CLAIMS Facebook was hacked appeared online because it is alleged that the personal data of 1.5 billion users of the platform appeared on a hacker forum.
If this is true, it could potentially allow cybercriminals and unscrupulous advertisers to target people across the world.
According to the data privacy website PrivacyAffairs, at the end of last month, a user of a known hacker forum posted an ad claiming to have the personal data of more than 1.5 billion Facebook users.
The data was currently for sale.
A potential buyer claims to have been quoted $ 5,000 for data from one million Facebook user accounts.
The data purportedly includes the name, email address, location, gender, phone number and user ID.
The allegations emerged at the same time as the outage of Facebook and the platforms it owns, Instagram and WhatsApp, although there is no suggestion that the two are linked.
The three platforms, which are owned by Facebook, had been forced to confirm on its rival service Twitter to confirm to its users that they were working to resolve the global blackout.
Rumors were circulating online that Facebook, WhatsApp and Instagram were hacked because a wildcard put the site up for sale as a mockery for $ 1 billion.
Scott Helme, a cybersecurity expert, told the BBC the outage didn’t just affect Facebook, Instagram and WhatsApp.
He said: “The impact of this is much bigger than not being able to go to Facebook.
“We also went to websites and saw things like the connect with Facebook button which is not currently working.
“So even completely independent services and websites are in trouble right now, because features that depend on Facebook aren’t working either.”
“It looks like someone really needs to go to the servers to fix this problem.”
He added: “It’s not particularly nice when you have to go to rival social media companies. [like Twitter] to liaise. “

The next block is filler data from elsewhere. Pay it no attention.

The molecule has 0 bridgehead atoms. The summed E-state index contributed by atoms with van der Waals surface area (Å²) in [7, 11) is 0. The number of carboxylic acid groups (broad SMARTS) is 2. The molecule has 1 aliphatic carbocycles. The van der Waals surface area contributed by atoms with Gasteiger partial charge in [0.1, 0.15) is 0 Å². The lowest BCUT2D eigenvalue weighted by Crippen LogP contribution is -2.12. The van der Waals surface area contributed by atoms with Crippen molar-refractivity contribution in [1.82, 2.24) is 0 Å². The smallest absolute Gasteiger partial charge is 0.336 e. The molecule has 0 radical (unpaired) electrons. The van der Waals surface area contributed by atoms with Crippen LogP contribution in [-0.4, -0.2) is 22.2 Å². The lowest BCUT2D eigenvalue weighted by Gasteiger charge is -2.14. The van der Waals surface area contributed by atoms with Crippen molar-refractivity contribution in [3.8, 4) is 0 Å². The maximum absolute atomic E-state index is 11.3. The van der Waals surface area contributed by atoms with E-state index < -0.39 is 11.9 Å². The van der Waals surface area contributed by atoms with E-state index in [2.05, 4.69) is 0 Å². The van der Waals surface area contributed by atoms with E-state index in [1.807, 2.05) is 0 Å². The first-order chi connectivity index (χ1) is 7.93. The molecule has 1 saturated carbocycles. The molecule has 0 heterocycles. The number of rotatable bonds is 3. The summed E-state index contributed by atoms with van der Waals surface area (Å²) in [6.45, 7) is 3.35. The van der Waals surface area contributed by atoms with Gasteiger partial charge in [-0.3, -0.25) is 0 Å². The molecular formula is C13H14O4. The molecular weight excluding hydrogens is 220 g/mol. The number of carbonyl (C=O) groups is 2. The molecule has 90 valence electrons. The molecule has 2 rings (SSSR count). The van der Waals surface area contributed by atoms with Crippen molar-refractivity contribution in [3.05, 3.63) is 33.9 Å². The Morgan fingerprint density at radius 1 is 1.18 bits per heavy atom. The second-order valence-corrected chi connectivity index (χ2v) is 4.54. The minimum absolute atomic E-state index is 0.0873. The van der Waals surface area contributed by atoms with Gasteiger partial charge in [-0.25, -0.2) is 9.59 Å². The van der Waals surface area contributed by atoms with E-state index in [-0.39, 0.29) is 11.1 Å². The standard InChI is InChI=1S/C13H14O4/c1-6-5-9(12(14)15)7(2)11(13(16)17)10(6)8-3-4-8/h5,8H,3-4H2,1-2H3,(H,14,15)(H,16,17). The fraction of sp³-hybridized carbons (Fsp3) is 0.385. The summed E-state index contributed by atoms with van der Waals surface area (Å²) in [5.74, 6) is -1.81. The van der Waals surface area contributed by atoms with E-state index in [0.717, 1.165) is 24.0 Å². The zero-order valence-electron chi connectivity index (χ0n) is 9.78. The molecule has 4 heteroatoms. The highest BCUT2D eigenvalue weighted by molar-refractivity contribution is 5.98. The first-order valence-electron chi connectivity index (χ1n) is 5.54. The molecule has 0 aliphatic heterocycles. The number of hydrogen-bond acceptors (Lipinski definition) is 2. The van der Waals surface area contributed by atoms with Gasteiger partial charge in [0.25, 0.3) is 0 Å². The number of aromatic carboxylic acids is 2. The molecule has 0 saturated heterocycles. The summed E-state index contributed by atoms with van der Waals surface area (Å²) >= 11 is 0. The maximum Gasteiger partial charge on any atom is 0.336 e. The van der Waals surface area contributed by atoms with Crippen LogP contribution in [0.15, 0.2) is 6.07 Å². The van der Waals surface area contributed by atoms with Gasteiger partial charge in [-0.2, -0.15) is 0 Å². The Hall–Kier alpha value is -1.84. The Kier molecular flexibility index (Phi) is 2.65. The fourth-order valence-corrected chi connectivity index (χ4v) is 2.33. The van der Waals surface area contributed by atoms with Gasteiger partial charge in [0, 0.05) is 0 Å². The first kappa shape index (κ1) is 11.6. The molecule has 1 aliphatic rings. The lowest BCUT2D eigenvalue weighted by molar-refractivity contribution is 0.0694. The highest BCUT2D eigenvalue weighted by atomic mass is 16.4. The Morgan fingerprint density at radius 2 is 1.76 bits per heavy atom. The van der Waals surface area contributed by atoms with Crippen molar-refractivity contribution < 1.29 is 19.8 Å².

Meanwhile, a wildcard shared a spoofed advertisement selling the domain for a relatively paltry $ 8 billion with the words “investigating now and Facebook could be yours.”
Doug Madory, director of internet analytics for Kentik Inc, a network surveillance and intelligence company, said, “It’s epic. The last major internet blackout, which took many of the world’s largest websites offline in June, lasted less than an hour.
“The stricken content company in this case, Fastly, blamed it on a software bug triggered by a customer who changed a setting.”
“It’s epic … the last major internet blackout, which took many of the world’s best websites offline in June, lasted less than an hour
Facebook’s only public comment so far was a tweet in which it acknowledged that some people were having difficulty accessing (the) Facebook app and that it was working to restore access.
Regarding internal failures, Instagram chief Adam Mosseri tweeted that it “felt like a snowy day.”
But the impact has been far worse for a multitude of nearly three billion Facebook users, showing how the world has come to rely on him and his properties to run businesses, connect with communities of affinity, login to several other websites and even order. food.
The Sun Online has contacted Facebook for comment and is awaiting a response.
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